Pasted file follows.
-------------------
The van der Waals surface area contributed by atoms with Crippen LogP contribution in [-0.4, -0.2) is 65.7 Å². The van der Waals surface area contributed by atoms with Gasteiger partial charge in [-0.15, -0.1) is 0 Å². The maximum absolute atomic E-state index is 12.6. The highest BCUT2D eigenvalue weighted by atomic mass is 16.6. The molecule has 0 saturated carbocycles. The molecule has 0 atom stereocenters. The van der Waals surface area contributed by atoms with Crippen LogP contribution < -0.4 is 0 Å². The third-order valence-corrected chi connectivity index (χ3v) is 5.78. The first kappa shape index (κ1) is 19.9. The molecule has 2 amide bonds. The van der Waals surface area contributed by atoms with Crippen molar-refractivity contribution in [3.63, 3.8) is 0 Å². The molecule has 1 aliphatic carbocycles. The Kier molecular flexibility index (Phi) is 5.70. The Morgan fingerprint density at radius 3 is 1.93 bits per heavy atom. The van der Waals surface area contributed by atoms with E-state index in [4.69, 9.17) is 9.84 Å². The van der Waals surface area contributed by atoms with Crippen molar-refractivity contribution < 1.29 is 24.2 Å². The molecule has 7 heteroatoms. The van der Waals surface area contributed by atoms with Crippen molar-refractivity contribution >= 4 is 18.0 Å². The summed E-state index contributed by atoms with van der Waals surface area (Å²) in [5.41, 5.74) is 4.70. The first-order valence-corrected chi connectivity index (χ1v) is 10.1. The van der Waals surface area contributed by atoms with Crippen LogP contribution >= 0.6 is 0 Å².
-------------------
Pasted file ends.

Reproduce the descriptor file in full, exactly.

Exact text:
The van der Waals surface area contributed by atoms with Crippen LogP contribution in [-0.4, -0.2) is 65.7 Å². The van der Waals surface area contributed by atoms with Gasteiger partial charge in [-0.15, -0.1) is 0 Å². The maximum absolute atomic E-state index is 12.6. The highest BCUT2D eigenvalue weighted by atomic mass is 16.6. The molecule has 0 saturated carbocycles. The molecule has 0 atom stereocenters. The van der Waals surface area contributed by atoms with Crippen LogP contribution < -0.4 is 0 Å². The third-order valence-corrected chi connectivity index (χ3v) is 5.78. The first kappa shape index (κ1) is 19.9. The molecule has 2 amide bonds. The van der Waals surface area contributed by atoms with Crippen molar-refractivity contribution in [3.63, 3.8) is 0 Å². The molecule has 1 aliphatic carbocycles. The Kier molecular flexibility index (Phi) is 5.70. The Morgan fingerprint density at radius 3 is 1.93 bits per heavy atom. The van der Waals surface area contributed by atoms with E-state index in [4.69, 9.17) is 9.84 Å². The van der Waals surface area contributed by atoms with Crippen molar-refractivity contribution < 1.29 is 24.2 Å². The molecule has 7 heteroatoms. The van der Waals surface area contributed by atoms with Crippen molar-refractivity contribution >= 4 is 18.0 Å². The summed E-state index contributed by atoms with van der Waals surface area (Å²) in [5.41, 5.74) is 4.70. The first-order valence-corrected chi connectivity index (χ1v) is 10.1. The van der Waals surface area contributed by atoms with Crippen LogP contribution >= 0.6 is 0 Å².